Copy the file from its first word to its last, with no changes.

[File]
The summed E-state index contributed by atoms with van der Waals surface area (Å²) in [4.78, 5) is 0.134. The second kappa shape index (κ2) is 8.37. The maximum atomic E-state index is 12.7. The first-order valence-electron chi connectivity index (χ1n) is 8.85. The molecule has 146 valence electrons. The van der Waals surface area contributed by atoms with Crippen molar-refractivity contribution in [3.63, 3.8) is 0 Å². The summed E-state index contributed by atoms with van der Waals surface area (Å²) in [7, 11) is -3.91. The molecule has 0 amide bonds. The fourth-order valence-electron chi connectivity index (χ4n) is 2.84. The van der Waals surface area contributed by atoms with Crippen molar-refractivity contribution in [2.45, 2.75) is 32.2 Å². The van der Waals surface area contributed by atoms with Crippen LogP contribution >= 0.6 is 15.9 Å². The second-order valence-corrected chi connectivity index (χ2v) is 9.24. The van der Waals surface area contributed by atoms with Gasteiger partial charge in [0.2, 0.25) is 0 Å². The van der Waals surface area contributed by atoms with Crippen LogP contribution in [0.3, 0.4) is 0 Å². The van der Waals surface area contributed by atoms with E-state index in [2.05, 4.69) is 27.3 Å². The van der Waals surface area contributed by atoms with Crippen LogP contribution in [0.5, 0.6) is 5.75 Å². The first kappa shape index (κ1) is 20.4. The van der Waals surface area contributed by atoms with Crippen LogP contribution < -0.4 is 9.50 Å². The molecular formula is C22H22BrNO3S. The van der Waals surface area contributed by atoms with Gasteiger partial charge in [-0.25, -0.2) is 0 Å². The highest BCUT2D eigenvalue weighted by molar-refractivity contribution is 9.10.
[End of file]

The summed E-state index contributed by atoms with van der Waals surface area (Å²) in [4.78, 5) is 0.134. The second kappa shape index (κ2) is 8.37. The maximum atomic E-state index is 12.7. The first-order valence-electron chi connectivity index (χ1n) is 8.85. The molecule has 146 valence electrons. The van der Waals surface area contributed by atoms with Crippen molar-refractivity contribution in [3.63, 3.8) is 0 Å². The summed E-state index contributed by atoms with van der Waals surface area (Å²) in [7, 11) is -3.91. The molecule has 0 amide bonds. The fourth-order valence-electron chi connectivity index (χ4n) is 2.84. The van der Waals surface area contributed by atoms with Crippen molar-refractivity contribution in [2.45, 2.75) is 32.2 Å². The van der Waals surface area contributed by atoms with Crippen LogP contribution >= 0.6 is 15.9 Å². The second-order valence-corrected chi connectivity index (χ2v) is 9.24. The van der Waals surface area contributed by atoms with Gasteiger partial charge in [0.2, 0.25) is 0 Å². The van der Waals surface area contributed by atoms with Crippen LogP contribution in [0.3, 0.4) is 0 Å². The van der Waals surface area contributed by atoms with E-state index in [2.05, 4.69) is 27.3 Å². The van der Waals surface area contributed by atoms with Crippen LogP contribution in [0.5, 0.6) is 5.75 Å². The first kappa shape index (κ1) is 20.4. The van der Waals surface area contributed by atoms with Crippen LogP contribution < -0.4 is 9.50 Å². The molecular formula is C22H22BrNO3S. The van der Waals surface area contributed by atoms with Gasteiger partial charge in [-0.25, -0.2) is 0 Å². The highest BCUT2D eigenvalue weighted by molar-refractivity contribution is 9.10.